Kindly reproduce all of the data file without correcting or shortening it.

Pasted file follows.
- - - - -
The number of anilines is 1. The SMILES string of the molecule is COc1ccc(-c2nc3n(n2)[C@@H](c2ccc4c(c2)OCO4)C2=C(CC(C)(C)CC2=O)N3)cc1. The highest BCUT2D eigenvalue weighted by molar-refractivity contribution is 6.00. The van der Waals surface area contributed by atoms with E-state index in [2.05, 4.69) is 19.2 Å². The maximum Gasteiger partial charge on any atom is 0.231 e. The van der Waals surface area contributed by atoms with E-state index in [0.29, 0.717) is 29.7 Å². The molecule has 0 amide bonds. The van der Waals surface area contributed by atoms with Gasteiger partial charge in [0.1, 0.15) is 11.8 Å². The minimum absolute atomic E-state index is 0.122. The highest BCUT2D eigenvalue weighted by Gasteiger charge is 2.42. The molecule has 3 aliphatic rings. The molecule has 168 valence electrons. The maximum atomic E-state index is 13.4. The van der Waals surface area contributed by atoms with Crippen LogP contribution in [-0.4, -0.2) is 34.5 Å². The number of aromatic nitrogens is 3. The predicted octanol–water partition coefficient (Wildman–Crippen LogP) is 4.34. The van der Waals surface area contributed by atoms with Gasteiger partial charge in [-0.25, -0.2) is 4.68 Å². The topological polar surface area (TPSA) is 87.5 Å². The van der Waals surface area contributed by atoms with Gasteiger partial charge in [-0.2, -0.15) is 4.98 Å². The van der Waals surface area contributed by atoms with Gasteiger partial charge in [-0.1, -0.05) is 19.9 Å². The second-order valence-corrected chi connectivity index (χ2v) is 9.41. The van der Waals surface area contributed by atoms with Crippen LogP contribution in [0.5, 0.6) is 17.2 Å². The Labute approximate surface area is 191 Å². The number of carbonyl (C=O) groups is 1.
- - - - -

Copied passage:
The number of anilines is 1. The SMILES string of the molecule is COc1ccc(-c2nc3n(n2)[C@@H](c2ccc4c(c2)OCO4)C2=C(CC(C)(C)CC2=O)N3)cc1. The highest BCUT2D eigenvalue weighted by molar-refractivity contribution is 6.00. The van der Waals surface area contributed by atoms with E-state index in [2.05, 4.69) is 19.2 Å². The maximum Gasteiger partial charge on any atom is 0.231 e. The van der Waals surface area contributed by atoms with E-state index in [0.29, 0.717) is 29.7 Å². The molecule has 0 amide bonds. The van der Waals surface area contributed by atoms with Gasteiger partial charge in [0.1, 0.15) is 11.8 Å². The minimum absolute atomic E-state index is 0.122. The highest BCUT2D eigenvalue weighted by Gasteiger charge is 2.42. The molecule has 3 aliphatic rings. The molecule has 168 valence electrons. The maximum atomic E-state index is 13.4. The van der Waals surface area contributed by atoms with Crippen LogP contribution in [-0.4, -0.2) is 34.5 Å². The number of aromatic nitrogens is 3. The predicted octanol–water partition coefficient (Wildman–Crippen LogP) is 4.34. The van der Waals surface area contributed by atoms with Gasteiger partial charge in [-0.25, -0.2) is 4.68 Å². The topological polar surface area (TPSA) is 87.5 Å². The van der Waals surface area contributed by atoms with Gasteiger partial charge in [-0.2, -0.15) is 4.98 Å². The van der Waals surface area contributed by atoms with Gasteiger partial charge in [-0.1, -0.05) is 19.9 Å². The second-order valence-corrected chi connectivity index (χ2v) is 9.41. The van der Waals surface area contributed by atoms with Crippen LogP contribution in [0.5, 0.6) is 17.2 Å². The Labute approximate surface area is 191 Å². The number of carbonyl (C=O) groups is 1.